These artists bring life to one of Cyprus’ most fascinating and historic neighborhoods

During a free walking tour organized by Larnaca Tourism Board, I had the privilege of meeting several prominent sculptors, painters and craftspeople breathing new life into the city’s most historic neighborhood.

The historic Scala neighborhood of Larnaca, Cyprus. 

This area, located in the heart of Larnaca, was once home to the city’s Turkish Cypriot population until most fled north of the island’s dividing “Green Line” after Turkey’s invasion in 1974. Because of the complicated history, architecture of this tangled maze of white-washed walls and green and blue shutters fronting the sea has remained mostly untouched.

Today, the neighborhood has become a hub for craft ateliers and artisans.

Here are a few of these artists you should know about.

Michalis Michael, the artist who opened Emira Pottery over 30 years ago, welcomed us into his studio and within minutes began sharing techniques at the wheel.

He deftly demonstrated how he makes one of his signature pieces – what’s known as Pythagora’s Fair Cup.

This fellow Pythagora was an ancient Greek philosopher and mathematician who focused his attention on…let’s say, daily matters. He engineered a drinking cup which could ensure equal pours for all.

Any cup filled with more than its fair share of wine, water or booze would release any liquid above the “fill line” through a hole in the bottom. What a waste of good drink, no?!

After reading about this magic cup, Mr. Micheal worked to recreate and perfect the technique. Now, he keeps this 2,500 invention alive by producing new cups, alongside gorgeous earthenware pots, vases and sculptures.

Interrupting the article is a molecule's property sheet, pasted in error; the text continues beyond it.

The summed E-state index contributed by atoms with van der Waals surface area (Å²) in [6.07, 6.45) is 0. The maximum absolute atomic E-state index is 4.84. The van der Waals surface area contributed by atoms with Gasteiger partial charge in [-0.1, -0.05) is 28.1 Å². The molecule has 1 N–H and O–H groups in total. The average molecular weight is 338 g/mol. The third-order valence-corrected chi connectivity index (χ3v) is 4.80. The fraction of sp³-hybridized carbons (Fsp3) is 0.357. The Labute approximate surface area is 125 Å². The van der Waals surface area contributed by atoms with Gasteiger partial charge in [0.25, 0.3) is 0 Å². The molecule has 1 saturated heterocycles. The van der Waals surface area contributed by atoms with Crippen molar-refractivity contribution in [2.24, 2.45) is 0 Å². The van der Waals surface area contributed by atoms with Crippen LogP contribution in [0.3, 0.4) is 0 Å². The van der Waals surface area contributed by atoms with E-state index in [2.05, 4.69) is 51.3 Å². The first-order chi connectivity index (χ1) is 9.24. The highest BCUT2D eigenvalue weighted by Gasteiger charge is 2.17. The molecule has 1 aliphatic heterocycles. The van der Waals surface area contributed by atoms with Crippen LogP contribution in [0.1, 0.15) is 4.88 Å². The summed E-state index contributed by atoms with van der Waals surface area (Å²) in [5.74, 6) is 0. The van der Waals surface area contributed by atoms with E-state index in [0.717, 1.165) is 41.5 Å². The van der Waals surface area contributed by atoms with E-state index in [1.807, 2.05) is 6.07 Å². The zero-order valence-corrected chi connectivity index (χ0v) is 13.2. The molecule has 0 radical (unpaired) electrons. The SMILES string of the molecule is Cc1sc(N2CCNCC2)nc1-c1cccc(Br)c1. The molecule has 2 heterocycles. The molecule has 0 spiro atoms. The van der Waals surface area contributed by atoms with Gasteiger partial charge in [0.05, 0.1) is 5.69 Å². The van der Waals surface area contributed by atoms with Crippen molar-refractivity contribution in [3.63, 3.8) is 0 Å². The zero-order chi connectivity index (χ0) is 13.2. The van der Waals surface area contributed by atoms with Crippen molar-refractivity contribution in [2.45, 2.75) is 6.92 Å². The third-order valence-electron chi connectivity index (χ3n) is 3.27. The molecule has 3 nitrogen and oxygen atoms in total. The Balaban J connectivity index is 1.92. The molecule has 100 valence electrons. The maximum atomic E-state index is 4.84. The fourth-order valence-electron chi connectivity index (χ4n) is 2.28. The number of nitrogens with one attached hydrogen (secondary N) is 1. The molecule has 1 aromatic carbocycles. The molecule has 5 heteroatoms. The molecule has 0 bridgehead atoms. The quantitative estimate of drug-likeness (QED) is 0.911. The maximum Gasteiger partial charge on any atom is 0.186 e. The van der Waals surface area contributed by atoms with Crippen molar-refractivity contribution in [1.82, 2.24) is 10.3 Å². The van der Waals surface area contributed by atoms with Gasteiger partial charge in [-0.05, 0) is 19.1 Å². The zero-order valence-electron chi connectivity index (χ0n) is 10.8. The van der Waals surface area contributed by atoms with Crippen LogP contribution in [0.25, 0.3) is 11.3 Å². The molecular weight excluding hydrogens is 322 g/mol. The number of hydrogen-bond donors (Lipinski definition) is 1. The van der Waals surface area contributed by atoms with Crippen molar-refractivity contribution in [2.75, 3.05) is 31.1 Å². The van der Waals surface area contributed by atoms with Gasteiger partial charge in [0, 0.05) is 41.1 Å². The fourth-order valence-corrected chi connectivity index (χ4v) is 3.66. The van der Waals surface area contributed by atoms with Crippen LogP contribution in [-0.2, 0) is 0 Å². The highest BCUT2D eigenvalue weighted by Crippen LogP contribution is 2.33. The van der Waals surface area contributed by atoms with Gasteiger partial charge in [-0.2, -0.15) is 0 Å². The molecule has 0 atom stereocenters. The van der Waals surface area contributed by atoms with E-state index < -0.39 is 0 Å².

His light-filled studio and gallery is a must when visiting Larnaca (and, yep, I scored one of Py’s clever cups)!


In the second in this series of profiles from “Scala and Its Artists” walking tour, we visit the studio and gallery of Photos Demetriou in Larnaca, Cyprus.

The artist explains to me that his name “Photos” means light in Greek. I tell him clearly he had no choice then. He was destined to be an artist.

His work, equally sublime and surrealistic, fuses together different elements. Clay, glass and bronze bring his stunning figures to life.

It’s simply “Lampros” which apparently means brilliant. Lampros.



3/4: Along the walking tour, “Scala and its Craftsmen,” Cypriot ceramic artist Efthymios Symeou shows us how he creates and uses plaster molds to fashion traditional works. These works help to keep the island’s artistic traditions alive and relevant.

His studio produces pieces for museum gift shops and local handicraft markets. Symeou says these handcrafted molds can be used to create about 10 pieces each, before beginning to lose shape. Then, the plaster-shaping process begins again.

Check out behind-the-scenes of his production with these pics – I mean, just look at that mold collection! The process is fascinating and his studio is full-tilt inspiration.



4/4: The final artist spotlighted in this “Scala and it’s Artists,” is ceramic artist, painter and teacher extraordinarie, Christiana Charalambous. She is currently creating a commissioned work, a large-scale public art installation for the neighborhood’s newly designated Mediterranean Park. The work, which will stand three and a half meters tall, features a steel stalk supporting a canopy of the artist’s signature ceramic-sculpted flower petals.

Hope you enjoy these pics of her inspiring studio – along with renderings and a model of her installation.

And, now that I’m her newest student – included is a pic of our first lesson yesterday.

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